Cowboys second-rower Coen Hess.

Like most brutal lessons it will be a lasting one but Coen Hess insists he learnt more in the Cowboys' finals exit at the hands of the Sharks than he did in his starring role against the Broncos a week earlier.

One of the most highly-regarded forward talents in the game, Hess was thrust into North Queensland's starting side for their semi-final against the Broncos due to the neck injury suffered by Ethan Lowe and only a month after his 20th birthday.

While debutant Kalyn Ponga and eventual Dally M Medal winner Jason Taumalolo stole most of the headlines, Hess played all 90 minutes in just his eighth NRL appearance, scored the opening try of the game and ran for a total of 188 metres in addition to making 29 tackles.

Four months later he describes it as the highlight of his career to date but he said the seven days that followed really proved to him what it takes to be a consistent performer in the toughest rugby league competition in the world.

A lacklustre Cowboys team committed almost every rugby league sin imaginable as the Sharks assumed control and led 32-6 heading into the final 10 minutes to earn a grand final berth.

Hess again played the entire game and made 112 metres and 30 tackles but as he nears the end of his first full NRL pre-season admits he struggled to back up physically and mentally following the extra-time epic against the Broncos.

"I was pretty happy with my performance against the Broncos and then not so happy with my performance against the Sharks," Hess told NRL.com.

"I took a lot out of those finals games that I did play. I got a bit of confidence but also the knowledge that I still have a lot to work on.

"That was my mindset coming into this pre-season, understanding that I still have a lot to learn.

"That Broncos game did take a toll on me personally. Being a young fella and being thrown into that sort of arena was pretty daunting and then having to back that up the following week was something I found pretty tough.

"You learn a bit more in your losses. The thing I took most out of the Broncos game was a bit of confidence in myself and then in that Sharks game I still got exposed on a couple of different occasions that I can remember.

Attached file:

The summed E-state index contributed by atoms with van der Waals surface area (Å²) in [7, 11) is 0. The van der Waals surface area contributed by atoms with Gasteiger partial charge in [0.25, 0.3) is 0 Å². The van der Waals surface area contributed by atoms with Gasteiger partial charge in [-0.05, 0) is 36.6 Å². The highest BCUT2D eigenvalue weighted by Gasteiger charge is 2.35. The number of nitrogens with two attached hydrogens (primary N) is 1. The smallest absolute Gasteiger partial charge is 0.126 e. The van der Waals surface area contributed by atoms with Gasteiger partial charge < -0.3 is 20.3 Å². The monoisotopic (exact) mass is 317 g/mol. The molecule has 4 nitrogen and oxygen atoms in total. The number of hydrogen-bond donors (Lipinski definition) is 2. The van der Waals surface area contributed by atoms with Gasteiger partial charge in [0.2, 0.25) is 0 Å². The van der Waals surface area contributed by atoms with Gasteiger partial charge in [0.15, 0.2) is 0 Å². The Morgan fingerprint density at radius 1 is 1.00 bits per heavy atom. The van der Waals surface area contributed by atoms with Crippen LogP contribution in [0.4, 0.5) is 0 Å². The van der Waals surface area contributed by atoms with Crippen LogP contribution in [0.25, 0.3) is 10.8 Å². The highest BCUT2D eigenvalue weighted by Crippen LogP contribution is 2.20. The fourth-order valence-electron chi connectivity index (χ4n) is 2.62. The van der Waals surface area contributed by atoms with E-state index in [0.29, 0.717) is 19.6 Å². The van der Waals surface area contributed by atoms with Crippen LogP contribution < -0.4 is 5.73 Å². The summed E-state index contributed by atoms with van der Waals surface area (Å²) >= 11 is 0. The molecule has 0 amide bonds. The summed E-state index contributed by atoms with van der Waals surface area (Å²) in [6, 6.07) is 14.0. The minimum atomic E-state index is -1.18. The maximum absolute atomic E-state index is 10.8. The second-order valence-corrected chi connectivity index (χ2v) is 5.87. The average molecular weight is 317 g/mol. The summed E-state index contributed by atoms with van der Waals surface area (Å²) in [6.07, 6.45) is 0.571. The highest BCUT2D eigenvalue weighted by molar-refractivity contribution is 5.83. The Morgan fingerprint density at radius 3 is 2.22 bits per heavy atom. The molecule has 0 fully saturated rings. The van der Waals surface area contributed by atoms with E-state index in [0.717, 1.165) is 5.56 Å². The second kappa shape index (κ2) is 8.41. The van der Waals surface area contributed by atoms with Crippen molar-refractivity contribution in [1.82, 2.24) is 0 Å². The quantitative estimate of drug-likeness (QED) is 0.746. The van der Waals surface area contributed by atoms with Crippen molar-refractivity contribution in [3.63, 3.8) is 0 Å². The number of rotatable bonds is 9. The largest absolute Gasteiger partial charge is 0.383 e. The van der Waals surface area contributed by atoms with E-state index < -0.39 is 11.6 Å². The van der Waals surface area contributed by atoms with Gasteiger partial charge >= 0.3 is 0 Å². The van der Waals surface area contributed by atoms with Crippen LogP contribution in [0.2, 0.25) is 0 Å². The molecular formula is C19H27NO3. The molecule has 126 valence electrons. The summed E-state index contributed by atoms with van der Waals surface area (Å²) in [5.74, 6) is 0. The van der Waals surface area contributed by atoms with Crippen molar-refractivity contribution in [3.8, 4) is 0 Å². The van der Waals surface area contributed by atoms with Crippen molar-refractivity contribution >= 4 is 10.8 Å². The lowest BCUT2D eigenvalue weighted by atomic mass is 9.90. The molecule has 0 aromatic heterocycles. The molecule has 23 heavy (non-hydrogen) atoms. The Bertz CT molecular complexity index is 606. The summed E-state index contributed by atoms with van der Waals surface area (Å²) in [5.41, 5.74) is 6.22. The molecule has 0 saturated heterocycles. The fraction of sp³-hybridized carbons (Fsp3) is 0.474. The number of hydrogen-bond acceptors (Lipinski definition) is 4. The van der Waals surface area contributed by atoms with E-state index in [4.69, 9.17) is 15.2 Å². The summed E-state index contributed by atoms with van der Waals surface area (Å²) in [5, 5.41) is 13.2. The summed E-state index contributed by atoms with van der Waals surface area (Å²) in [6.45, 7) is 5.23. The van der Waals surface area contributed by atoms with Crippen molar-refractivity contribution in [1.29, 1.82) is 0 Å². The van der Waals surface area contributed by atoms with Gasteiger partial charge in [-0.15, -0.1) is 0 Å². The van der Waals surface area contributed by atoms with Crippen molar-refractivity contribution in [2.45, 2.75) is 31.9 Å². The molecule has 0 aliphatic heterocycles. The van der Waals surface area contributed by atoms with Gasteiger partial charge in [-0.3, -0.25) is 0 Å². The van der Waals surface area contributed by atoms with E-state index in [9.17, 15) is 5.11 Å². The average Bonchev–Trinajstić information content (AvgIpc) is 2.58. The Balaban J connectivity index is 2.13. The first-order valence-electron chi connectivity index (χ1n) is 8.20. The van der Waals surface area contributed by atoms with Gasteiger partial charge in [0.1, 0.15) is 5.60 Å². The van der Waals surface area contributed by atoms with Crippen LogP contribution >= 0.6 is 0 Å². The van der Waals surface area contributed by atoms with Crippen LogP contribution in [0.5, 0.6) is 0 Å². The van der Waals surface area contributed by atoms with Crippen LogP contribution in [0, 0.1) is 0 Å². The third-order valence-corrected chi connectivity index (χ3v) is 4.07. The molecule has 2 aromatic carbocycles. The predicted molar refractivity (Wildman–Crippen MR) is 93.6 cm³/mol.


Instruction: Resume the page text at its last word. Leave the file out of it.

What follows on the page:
"I understand that there's always room for improvement."

Such understanding for one so young and with so much talent will be music to the ears of Cowboys coach Paul Green as he wrestles with how to get his young Hess monster more game-time in 2017.

An athletic and destructive runner on the edges who can play either side and regularly gets an arm free for an offload, Hess scored tries in each of the three games he started last season and has been included in Queensland's Emerging Origin squad that will gather next week.

He has added a couple of additional kilograms to a 190-centimetre frame that carried 110 kilograms in 2016 and as he adjusts to life as a full-time NRL player is gaining a greater understanding of how to get the most out of his body.

"I had a pretty good taste of it last year but obviously fluctuating between 20s and NRL the full intensity wasn't there for the entire week and it's been pretty difficult for me," said Hess, who did half the NRL pre-season ahead of the 2016 campaign.

"The body's slowly adapting to it but in the long run it will reap benefits for me.

"I've gained a bit of weight muscle-wise and feeling pretty fit so now it's making sure I'm still doing all the right pre-hab exercises to prevent injuries and looking after the body that way.

"I had to learn pretty quickly injury prevention techniques and being on top of my recovery, whether that's eating the right foods, sleeping, it comes down to a lot of finer details than what it may seem.

"I was playing at 110-111 now and I'm sitting at about 113.5 now but I tend to always do that in pre-season. I put on a bit of muscle and then during the season when you're not training as much I can't eat as much so I usually shed off a few kilos.

"Being a bit heavier in pre-season gives me that bit of leeway through the season."